LONDON • The London home where French poets Arthur Rimbaud and Paul Verlaine had a tempestuous affair has gone on sale, threatening plans for it to house an arts centre.
The 19th-century poets had a scandalous homosexual liaison, living for a few months at the house in Camden in north London, which is their only surviving address in the city.
It was here that the poets broke up after Verlaine slapped Rimbaud in the face with a fish. Their story has been turned into Total Eclipse, a 1995 film starring Leonardo DiCaprio.
The house has gone on the market for £1.75 million (S$3.1 million) after the current owner, Mr Michael Corby, previously backed plans to turn it into a "Poetry House" open to visitors and holding cultural events.
Mr Corby could not immediately be contacted for comment.
Mr Graham Henderson, chief executive of the Rimbaud and Verlaine Foundation, said last Saturday that Mr Corby had not informed him before putting the house on the market.
The British foundation already holds arts events and hopes to turn the house into a large centre open to visitors with facilities such as a cafe and bookshop.
"We think it's a great shame. We very much hope Mr Corby will change his mind about selling the property," Mr Henderson said.
He added that the situation was "fast-moving" and he was seeking a solution.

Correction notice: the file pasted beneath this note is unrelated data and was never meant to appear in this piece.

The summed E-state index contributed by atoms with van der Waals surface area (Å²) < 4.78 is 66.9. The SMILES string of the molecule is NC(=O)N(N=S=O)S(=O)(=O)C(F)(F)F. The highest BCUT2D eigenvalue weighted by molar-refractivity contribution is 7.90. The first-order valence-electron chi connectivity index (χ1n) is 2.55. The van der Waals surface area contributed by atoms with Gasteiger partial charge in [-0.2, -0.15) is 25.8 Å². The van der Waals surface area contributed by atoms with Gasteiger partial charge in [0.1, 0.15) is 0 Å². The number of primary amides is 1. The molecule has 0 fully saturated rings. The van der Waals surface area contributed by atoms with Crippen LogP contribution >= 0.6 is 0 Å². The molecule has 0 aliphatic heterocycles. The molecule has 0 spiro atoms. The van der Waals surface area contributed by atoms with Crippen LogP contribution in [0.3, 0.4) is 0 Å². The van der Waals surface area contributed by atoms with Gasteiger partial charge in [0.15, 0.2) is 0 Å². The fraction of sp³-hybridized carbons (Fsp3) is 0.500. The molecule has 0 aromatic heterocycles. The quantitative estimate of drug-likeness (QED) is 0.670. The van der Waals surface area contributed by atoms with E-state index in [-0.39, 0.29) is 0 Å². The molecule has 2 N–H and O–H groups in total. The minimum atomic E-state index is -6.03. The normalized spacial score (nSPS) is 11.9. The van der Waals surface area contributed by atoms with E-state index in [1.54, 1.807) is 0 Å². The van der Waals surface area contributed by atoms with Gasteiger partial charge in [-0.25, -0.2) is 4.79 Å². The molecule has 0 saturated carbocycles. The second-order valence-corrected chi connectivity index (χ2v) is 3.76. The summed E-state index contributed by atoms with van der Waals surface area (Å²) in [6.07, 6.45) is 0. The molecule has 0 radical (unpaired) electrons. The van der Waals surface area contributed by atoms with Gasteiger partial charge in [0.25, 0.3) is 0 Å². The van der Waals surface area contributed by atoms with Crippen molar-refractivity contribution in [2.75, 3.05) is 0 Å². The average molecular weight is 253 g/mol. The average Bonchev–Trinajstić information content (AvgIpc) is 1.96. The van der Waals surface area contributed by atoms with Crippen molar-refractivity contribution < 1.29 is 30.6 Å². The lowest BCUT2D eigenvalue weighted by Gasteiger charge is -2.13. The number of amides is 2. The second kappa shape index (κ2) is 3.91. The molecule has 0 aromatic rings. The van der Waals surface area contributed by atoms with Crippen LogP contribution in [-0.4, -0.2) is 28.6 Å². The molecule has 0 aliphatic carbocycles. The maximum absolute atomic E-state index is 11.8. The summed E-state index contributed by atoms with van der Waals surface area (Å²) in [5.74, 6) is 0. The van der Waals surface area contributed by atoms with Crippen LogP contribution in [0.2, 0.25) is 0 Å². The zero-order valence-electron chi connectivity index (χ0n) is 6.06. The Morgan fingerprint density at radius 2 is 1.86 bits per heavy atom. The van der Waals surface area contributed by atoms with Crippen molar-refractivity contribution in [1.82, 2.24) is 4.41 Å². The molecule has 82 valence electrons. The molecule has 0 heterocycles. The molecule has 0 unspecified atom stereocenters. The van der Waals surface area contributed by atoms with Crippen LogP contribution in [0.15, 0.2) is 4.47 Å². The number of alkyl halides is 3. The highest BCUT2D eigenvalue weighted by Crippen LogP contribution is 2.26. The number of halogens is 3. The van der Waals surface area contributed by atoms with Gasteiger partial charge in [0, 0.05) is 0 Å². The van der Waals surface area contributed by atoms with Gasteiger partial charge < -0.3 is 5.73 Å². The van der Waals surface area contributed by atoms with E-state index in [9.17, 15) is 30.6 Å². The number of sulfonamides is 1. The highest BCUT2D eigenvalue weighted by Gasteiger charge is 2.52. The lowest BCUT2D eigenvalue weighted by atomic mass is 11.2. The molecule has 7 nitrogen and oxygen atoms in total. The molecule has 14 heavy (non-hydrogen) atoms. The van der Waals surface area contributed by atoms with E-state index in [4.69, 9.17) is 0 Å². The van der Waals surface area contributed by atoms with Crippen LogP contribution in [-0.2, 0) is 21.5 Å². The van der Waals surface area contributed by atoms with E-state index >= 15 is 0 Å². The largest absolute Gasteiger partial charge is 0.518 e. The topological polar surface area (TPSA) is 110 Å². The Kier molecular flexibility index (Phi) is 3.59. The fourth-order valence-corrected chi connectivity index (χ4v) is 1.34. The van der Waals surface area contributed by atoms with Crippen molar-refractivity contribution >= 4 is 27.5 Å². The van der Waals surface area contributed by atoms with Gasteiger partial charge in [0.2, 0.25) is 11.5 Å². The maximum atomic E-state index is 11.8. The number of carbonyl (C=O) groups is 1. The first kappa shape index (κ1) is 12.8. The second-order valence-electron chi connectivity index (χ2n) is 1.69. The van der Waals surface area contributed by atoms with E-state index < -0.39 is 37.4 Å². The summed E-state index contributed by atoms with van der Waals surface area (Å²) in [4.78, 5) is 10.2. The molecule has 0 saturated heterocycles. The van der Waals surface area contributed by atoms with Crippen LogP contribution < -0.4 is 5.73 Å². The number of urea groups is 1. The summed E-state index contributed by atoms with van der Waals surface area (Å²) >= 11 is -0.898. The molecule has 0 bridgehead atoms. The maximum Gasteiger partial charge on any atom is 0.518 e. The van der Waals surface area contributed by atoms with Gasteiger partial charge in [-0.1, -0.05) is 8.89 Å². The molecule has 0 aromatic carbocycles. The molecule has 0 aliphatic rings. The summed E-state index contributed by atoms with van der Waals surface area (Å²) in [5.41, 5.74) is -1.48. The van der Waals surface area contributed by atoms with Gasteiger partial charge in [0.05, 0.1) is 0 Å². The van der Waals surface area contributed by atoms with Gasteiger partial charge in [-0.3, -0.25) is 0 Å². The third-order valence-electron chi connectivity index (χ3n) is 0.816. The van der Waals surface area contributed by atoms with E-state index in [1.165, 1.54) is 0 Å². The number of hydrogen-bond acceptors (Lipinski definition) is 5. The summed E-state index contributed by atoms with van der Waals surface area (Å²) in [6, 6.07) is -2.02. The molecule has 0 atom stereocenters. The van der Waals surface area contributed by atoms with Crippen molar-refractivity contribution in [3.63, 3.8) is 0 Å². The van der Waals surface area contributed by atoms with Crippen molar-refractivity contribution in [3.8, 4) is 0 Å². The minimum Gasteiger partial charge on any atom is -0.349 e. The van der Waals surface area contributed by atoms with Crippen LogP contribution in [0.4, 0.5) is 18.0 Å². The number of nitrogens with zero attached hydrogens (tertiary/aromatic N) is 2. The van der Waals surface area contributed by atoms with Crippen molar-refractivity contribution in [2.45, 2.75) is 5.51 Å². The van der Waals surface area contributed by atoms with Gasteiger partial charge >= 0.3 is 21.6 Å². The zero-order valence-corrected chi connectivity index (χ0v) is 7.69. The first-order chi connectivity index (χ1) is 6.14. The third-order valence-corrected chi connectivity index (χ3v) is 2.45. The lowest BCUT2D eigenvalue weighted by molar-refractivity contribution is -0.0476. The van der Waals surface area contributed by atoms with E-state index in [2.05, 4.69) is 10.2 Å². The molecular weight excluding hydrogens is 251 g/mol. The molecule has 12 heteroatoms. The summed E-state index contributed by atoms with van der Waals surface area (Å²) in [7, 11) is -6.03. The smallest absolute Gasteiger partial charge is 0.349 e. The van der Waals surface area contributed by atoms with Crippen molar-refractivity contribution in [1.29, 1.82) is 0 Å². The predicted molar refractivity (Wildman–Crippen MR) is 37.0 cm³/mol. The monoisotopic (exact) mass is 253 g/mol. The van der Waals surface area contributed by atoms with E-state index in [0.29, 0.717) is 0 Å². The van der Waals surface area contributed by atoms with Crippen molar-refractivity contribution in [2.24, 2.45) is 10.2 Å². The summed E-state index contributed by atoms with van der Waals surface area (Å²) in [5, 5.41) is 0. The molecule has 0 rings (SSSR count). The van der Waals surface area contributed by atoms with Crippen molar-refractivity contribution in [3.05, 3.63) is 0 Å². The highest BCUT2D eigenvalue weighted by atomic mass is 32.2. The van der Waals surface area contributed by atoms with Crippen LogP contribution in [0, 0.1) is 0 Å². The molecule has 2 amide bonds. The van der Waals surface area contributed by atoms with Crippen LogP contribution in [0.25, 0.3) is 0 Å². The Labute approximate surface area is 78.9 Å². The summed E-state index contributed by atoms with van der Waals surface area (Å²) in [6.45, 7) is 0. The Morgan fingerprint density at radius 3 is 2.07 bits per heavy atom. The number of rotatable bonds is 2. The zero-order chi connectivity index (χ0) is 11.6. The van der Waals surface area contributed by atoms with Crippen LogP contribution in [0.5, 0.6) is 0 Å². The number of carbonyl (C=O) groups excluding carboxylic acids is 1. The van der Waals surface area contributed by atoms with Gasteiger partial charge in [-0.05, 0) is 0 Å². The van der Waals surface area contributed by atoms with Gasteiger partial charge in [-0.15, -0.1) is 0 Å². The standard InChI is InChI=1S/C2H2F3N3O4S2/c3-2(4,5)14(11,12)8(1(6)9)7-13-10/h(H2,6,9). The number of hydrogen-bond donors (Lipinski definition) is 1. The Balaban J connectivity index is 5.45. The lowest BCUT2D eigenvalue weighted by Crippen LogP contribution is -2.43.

The foundation's website says it is due to receive the house as a "legacy gift" and plans to turn it into a "living centre for the appreciation and promotion of poetry and the arts".
The house was put on the market last month, according to the RightMove property app. The listing makes no mention of its connection to the poets.
The house at 8 Royal College Street came under threat of destruction early this century when a property developer planned to turn it into smaller houses. Celebrities including rock musician Patti Smith and writer Julian Barnes campaigned to save it.
Mr Corby bought the Georgian house in 2007. He told the Camden New Journal at the time: "My first objective is to get the place restored and then use this as a base to promote their works."
A group of French artists, intellectuals and politicians in September appealed to President Emmanuel Macron to move Rimbaud and Verlaine's remains to the Pantheon, a memorial to literary luminaries such as Voltaire, Rousseau and Dumas.